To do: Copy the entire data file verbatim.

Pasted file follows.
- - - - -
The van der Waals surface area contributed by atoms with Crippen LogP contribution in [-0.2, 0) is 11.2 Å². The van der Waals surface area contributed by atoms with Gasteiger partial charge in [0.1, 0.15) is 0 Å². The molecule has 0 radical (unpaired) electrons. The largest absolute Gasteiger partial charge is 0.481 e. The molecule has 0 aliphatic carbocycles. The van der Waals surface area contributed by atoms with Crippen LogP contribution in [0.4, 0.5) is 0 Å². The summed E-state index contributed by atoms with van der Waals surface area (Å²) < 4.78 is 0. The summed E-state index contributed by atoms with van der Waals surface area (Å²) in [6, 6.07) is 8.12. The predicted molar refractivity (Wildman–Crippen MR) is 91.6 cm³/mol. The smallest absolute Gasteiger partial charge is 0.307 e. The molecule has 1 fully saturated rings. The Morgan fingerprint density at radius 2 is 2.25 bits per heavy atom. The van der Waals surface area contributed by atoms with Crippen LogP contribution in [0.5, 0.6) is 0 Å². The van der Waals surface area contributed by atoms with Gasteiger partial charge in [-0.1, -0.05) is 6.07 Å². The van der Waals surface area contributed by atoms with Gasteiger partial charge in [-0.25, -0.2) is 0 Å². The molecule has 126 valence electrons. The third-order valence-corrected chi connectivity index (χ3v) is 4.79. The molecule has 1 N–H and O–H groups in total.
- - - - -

The van der Waals surface area contributed by atoms with Crippen LogP contribution in [-0.2, 0) is 11.2 Å². The van der Waals surface area contributed by atoms with Gasteiger partial charge in [0.1, 0.15) is 0 Å². The molecule has 0 radical (unpaired) electrons. The largest absolute Gasteiger partial charge is 0.481 e. The molecule has 0 aliphatic carbocycles. The van der Waals surface area contributed by atoms with Crippen LogP contribution in [0.4, 0.5) is 0 Å². The summed E-state index contributed by atoms with van der Waals surface area (Å²) < 4.78 is 0. The summed E-state index contributed by atoms with van der Waals surface area (Å²) in [6, 6.07) is 8.12. The predicted molar refractivity (Wildman–Crippen MR) is 91.6 cm³/mol. The smallest absolute Gasteiger partial charge is 0.307 e. The molecule has 1 fully saturated rings. The Morgan fingerprint density at radius 2 is 2.25 bits per heavy atom. The van der Waals surface area contributed by atoms with Crippen LogP contribution in [0.5, 0.6) is 0 Å². The van der Waals surface area contributed by atoms with Gasteiger partial charge in [-0.1, -0.05) is 6.07 Å². The van der Waals surface area contributed by atoms with Gasteiger partial charge in [-0.25, -0.2) is 0 Å². The molecule has 126 valence electrons. The third-order valence-corrected chi connectivity index (χ3v) is 4.79. The molecule has 1 N–H and O–H groups in total.